Thus agri-food economies have evolved into what now can best be referred to as food systems. The more so since they are no longer ‘economies on their own’. They have become, as will be argued later, exchangeable elements in the global process of capital accumulation just as they are submitted to new, complex forms of corporate control [3]. New features have become dominant and the former distinctiveness has faded away. That is why I refer to the current food economies as food systems.
At the same time new agri-food economies are being constructed. Their nature, dynamics, reach and impact are, by now, well documented [4,5,6,7,8,9]. Rootedness (in recognizable natural resources and well-delineated eco-systems) and connectivity are key-words. The disconnections created by the now dominant food systems are being reconnected in these newly emerging agri-food economies, albeit on different levels and through all kinds of new mechanisms.
Thus we face, at the level of socio-technical reality, a richly chequered range of agro-food economies. Some are strongly rooted, others extremely disconnected and many represent in-between positions. Some evolve towards enlarged systemness, others go in contrasting directions. The levels of scale are highly diverse, as is the food being brought to the consumers. There is considerable heterogeneity. Even consumers themselves increasingly appear to exist within different ‘tribes’ and each of them is using food in order to make distinction; some consciously, others as an unintended consequence.
There are also differences in the ways in which agri-food economies are perceived, understood and represented, and these different perspectives interact in complex ways with the socio-technical heterogeneity discussed above.

3. The Hegemonic Representation of Agri-Food Economies

There are different ways to theoretically represent agri-food economies and these have far reaching consequences for the further development of these economies.
Today’s sciences (especially the agricultural and food sciences) conceptualize agri-food economies (and their constituent elements) as being basically governed by markets and technology [10,11]. Technology defines the so-called ‘functions of production’, that are assumed to govern the conversion of inputs into outputs (at the farm level, but equally within food industries and in large retail outlets). These functions are represented as discrete S-shaped lines (or surfaces), on which each input level translates into a precise output level. If output levels fall below the S-shaped line or function, this points to failures by those involved in converting inputs into outputs. They are inefficient. With technological development, the functions move upwards and more output is possible with the same inputs—or a similar output might be realized with fewer inputs. The exact position of the agri-food enterprises on their respective S-shaped curves is, in turn, defined by the relations that reign in, and between, the different markets (consumer preferences and their reflection in price levels evidently being a crucial part of these markets). More precisely, it is the price-cost relation between inputs and output that specifies each singular optimum. Changes in market relations will induce a new optimum. Entrepreneurial capacities are needed to ensure that the optimum is repeatedly realized. In this way, markets and technology determine the dynamics of agri-food economies. Their ‘behaviour’ is essentially understood as the unfolding of the laws that govern the economy and the conversion of inputs into outputs (these latter include biological, chemical and physical laws). Markets and technology define how value is generated, how much and how this is distributed. The costs of using the markets and their relations to the costs associated with the management of the agri-food enterprises determine the organizational patterns (e.g., make or buy, take-over or compete) and the nature of the interrelations (hierarchical, co-operative, concentrated, dispersed, etc.) [12].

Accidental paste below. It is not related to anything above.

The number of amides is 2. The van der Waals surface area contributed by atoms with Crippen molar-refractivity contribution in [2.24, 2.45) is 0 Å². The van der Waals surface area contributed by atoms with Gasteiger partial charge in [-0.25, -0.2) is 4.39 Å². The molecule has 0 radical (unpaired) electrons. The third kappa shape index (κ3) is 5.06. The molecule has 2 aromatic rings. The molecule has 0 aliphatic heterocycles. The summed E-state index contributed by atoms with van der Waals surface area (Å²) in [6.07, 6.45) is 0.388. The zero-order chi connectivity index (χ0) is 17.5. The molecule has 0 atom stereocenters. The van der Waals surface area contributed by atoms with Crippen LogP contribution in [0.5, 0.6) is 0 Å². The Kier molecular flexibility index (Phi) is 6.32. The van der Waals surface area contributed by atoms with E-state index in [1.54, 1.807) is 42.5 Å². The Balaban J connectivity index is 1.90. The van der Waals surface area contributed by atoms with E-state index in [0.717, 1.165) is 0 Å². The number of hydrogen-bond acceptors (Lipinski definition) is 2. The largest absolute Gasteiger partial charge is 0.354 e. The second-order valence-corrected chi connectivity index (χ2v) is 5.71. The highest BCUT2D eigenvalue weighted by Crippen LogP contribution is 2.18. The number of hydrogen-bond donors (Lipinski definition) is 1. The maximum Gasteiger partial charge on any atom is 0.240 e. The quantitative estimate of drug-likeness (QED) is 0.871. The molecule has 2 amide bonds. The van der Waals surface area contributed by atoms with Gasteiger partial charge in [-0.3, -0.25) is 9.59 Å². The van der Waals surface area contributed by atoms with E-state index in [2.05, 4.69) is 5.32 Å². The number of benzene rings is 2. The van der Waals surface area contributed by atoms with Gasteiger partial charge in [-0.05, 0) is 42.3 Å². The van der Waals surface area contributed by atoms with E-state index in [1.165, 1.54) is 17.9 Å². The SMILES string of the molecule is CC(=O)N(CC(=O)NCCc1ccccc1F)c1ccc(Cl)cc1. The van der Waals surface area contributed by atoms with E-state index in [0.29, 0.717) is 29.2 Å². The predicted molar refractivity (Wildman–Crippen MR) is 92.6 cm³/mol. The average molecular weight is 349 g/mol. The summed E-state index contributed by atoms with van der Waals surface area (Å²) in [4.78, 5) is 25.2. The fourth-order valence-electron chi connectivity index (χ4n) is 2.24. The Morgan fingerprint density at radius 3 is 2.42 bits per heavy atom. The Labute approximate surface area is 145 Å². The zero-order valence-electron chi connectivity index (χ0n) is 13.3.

An important consequence of putting markets and technology centre stage is that the reproductive domains, their independent rationales and their own immanent requirements are marginalized [13,14,15]. They cannot have but a marginal, or at best an additional, role in the governance of agri-food systems. Another consequence is that agri-food economies are considered to be amenable to constant disruption and reshuffling. New technologies are introduced, markets change (for whatever reason), and reorganizations are needed time and again. At the same time such reorganizations are legitimized as an effect of technological development and/or market dynamics. They emerge as being right and justified in and by themselves. This is reflected in the subtle use of terms like ‘new’ and ‘improved’. ‘Improved potatoes’ are presented as being, by definition, superior to existing cultivars and land races. Their superiority is supposed to be intrinsic. Their quality does not depend (anymore) on the judgement of farmers planting them or consumers eating them. ‘Improved milk’ (or in the case of micro-filtrated milk: ‘improved storage life’) is another example [16]. The term makes any critical inquiry into the nature of this ‘improvement’ redundant. There is no need to question it as the answer is already given. It is in the product provided.